1. Spending almost $100 on new music leaves one feeling completely guilt-free. This principle is true because the record shop is still a living, breathing mammal in Chicago. On Saturday, Reckless Records in Lakeview brought me back to a happier place: the pre-Napster era. Also, on a side note: when I am in a record shop, I always get this strange urge to buy half the inventory. I think this happens because I personally believe I have very sophisticated, indie-alternative tastes that impress people. These tastes need to be satiated by me spending at least $70 at any given music retailer.
2. Having a backyard is not a privilege, but a goddamn right. Sure, in New York, we try to substitute our losses with fire escapes and rooftops. But when was the last time you could play a safe game of wiffle ball on a fire escape? After 2007, my robot leg and I found out it was an urban myth.
3. A bicyclist never has to worry about dying in Chicago. I am convinced of this, because Chicago clearly wants everyone riding a bike versus driving a car. Since I never learned how to ride a bike, I now understand Charlton Heston’s position in Planet of The Apes. And I’ll only say this: I will shoot any biker that threatens my way of life.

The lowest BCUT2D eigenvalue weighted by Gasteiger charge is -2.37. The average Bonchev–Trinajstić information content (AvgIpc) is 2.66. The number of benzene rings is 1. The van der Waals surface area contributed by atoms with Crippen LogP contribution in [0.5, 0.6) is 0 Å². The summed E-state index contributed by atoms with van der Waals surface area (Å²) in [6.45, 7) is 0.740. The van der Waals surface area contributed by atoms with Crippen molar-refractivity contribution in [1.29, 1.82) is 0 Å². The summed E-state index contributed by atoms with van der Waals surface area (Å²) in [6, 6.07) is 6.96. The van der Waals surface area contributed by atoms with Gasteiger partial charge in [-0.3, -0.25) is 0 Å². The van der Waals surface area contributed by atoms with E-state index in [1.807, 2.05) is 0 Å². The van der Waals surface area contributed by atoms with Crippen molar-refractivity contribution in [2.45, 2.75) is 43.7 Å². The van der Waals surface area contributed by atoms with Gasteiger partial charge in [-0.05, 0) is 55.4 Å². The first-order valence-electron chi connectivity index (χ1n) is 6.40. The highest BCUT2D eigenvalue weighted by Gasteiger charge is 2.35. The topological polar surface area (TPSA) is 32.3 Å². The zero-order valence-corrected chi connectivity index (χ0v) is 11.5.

4. Chicago is the land of the Chicago Hot Dog and taco stands. God bless America.
5. Even if it is part of the gay culture, The Market Days Street Festival is for all Chicagolanders. If you truly don’t get why gays are fighting for equal rights in this country, Market Days will show you that they are people, too. Also, if you’ve never been to a gay club, Market Days will do its best to fix that with throbbing, deep bass house music, a ton of shirtless men, and me being all out of business cards. Oh well… there’s always 2010.
6. Midwesterners are the most down-to-earth people you’ll ever meet. So down-to-earth, that they’ll ask you to babysit their teenagers at O’Hare International Airport. True story: the morning I flew back to New York, I’m standing on line at baggage check. I strike-up a brief conversation with a mom and her 15 year-old son, who was traveling alone to New York City. The mom then takes me (a total stranger) aside, and asks me to keep an eye on her kid as we fly back to New York together. I’m running on no sleep and no coffee, and now I’m stuck making awkward conversation for two hours about illegal file-sharing and Phish. I’m almost beginning to wonder if God tattooed “Professor John Keating” on my forehead, and I just can’t see it.